How much paper waste does your school accumulate over the course of a year? How much do you think it costs your school? Cutting paper waste can lead to substantial savings – and efficiencies! Colin Yates, chief support officer at WorkMobile, considers the cost of paper and an alternative solution
Over the past year, in particular, budget cuts have been putting educational institutions under immense amounts of pressure, making it extremely difficult to continue operating at a sustainable level. The government’s latest wave of cuts has meant that a further 18,329 schools across the UK have been left facing a funding crisis – secondary schools are now missing out on almost £300,000 and primary schools almost £70,000 per a year.
With funding incredibly tight, schools and colleges are being forced to reduce spending to ensure that they can maintain their core functions – delivering education to our children. In some instances, schools have even reached the point where they are having to ask parents to contribute up to £400 each year to aid against the budget cuts.
Fortunately, not all schools are being forced to ask parents to contribute to their budgets, but they are having to review their spending and look for ways to cut costs, from reducing staffing numbers to decreasing per-pupil spending.
One sustainable and cost-effective way to save some money is to reduce the amount of waste in our schools. It is estimated that the average secondary school pupil produces 22kg of waste each year and for a primary school pupil this is double – reaching 45kg. Most of this waste comes from paper and card.
Why is the education sector using so much paper?
The educational sector has been fairly traditional in the way it operates, particularly due to the fact that heavy textbooks and physical notepads have long formed the basis of teaching. Adapting to modern teaching practices can be slow and extremely frustrating for staff, especially when funding is so limited at the moment – where is the money going to come from to enable schools to upgrade to the latest technology to remove paper workbooks, such as tablets or laptops for every student?
Our recent study into the death of the paper trail found that the education sector is actually having the most trouble reducing its paper usage, with a staggering 80% of staff admitting to this. Bearing in mind that paper-based registers are still used regularly and, not to forget, that parents are often required to sign paper confirmation forms to allow their children to attend extra-curricular activities or school trips, the amount of paper that is used on a daily basis is vast.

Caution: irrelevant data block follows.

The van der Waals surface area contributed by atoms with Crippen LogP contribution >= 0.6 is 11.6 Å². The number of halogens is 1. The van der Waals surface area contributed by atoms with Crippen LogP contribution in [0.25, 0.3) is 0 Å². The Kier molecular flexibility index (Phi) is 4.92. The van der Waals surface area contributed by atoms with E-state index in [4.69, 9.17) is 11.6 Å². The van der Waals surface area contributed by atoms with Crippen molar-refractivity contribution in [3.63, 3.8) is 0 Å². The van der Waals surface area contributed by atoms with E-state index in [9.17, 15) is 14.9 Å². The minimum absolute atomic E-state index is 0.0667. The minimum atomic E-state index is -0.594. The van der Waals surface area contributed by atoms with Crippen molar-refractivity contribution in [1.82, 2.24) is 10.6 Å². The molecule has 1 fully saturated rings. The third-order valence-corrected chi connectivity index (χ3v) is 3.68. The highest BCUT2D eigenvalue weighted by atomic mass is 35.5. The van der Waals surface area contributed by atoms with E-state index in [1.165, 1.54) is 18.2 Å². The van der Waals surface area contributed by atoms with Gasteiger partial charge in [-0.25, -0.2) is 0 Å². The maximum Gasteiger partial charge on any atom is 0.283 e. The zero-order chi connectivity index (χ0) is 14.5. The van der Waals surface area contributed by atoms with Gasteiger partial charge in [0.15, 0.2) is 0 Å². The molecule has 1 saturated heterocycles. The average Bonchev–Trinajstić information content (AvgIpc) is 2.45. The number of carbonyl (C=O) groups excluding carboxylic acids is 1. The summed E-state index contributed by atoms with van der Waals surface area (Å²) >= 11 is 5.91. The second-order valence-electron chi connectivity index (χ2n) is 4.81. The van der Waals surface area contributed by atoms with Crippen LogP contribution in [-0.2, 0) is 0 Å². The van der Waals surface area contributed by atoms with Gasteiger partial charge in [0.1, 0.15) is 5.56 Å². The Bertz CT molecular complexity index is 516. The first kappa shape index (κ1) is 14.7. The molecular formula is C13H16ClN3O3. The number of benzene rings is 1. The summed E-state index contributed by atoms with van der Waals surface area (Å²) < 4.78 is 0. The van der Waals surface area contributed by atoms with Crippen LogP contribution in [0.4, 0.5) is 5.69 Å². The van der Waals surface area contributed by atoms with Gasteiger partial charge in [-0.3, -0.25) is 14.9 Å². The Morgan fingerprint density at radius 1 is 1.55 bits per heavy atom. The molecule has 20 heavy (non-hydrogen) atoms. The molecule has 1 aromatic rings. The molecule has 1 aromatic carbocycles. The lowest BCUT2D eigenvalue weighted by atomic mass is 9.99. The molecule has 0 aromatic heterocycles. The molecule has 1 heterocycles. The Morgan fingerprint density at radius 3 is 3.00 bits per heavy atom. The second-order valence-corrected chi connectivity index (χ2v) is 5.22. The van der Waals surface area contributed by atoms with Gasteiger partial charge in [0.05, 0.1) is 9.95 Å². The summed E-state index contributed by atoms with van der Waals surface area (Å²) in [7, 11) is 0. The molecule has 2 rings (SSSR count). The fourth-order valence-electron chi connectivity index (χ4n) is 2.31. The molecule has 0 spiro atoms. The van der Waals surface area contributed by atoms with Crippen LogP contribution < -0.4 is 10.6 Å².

All these processes mean that up to one million sheets of paper are being used per school, per year, and a further £60,000 is spent on photocopying. Money that could be used to invest in better equipment and facilities for students.
What can the sector do to improve its paper reliance?
In the classroom, over-reliance on paper is, at best, impractical – a child reporting that they have lost their homework sheet or parental permission slip is not uncommon. Given that there is so much technology available to reduce paper usage, it is unnecessary for schools to continue relying on this way of working. The Internet, along with powerful mobile devices, have significantly reduced the need to post physical mail or print out paper documents, providing both environmental and essential cost saving benefits for schools.
But, there are also digital data capture solutions now available that can help establishments reduce the amount of paper waste they produce. These tools allow paper documents to be swapped for digital forms, which can then be stored in the cloud and accessed anywhere, at any time. This would mean that paper registers, residential trip permission slips or uniform booking forms could be swapped for digital copies, which staff, pupils and parents could all be given access to in order to make the form-filling process much easier.
Digital documents also provide great cost-saving benefits, meaning that money can be saved on printing resources and equipment. For schools, these savings will help to relieve some of the pressure that is being piled on by the current budget cuts.
Adopting digital solutions would also lead to greater compliancy for schools, given that paper-based forms can easily be lost or misplaced. For instance, if a child loses their permission slip, then they may not be able to attend an educational school trip. But, digital documents would help alleviate this issue. Rather than requiring parents to sign a paper form that the child has to take home with them, a digital version of the document could be sent to a parent via email, so they can then sign it and send it back in an instant. Quick, easy and stress-free. And the school would have a digital paper trail to show that permission has clearly been granted by parents to take children off the premises for the trip.
The education sector is coming under crippling financial pressure in today’s economic climate, and with further budget cuts expected, head teachers and staff are being forced to find ways to reduce their expenditure to improve their situation. Reducing the amount of paper waste that schools are producing can be both a cost-effective and environmentally-friendly way to save money, reduce their carbon footprint and protect our children’s futures. Now is the time to work towards a paper-less education system.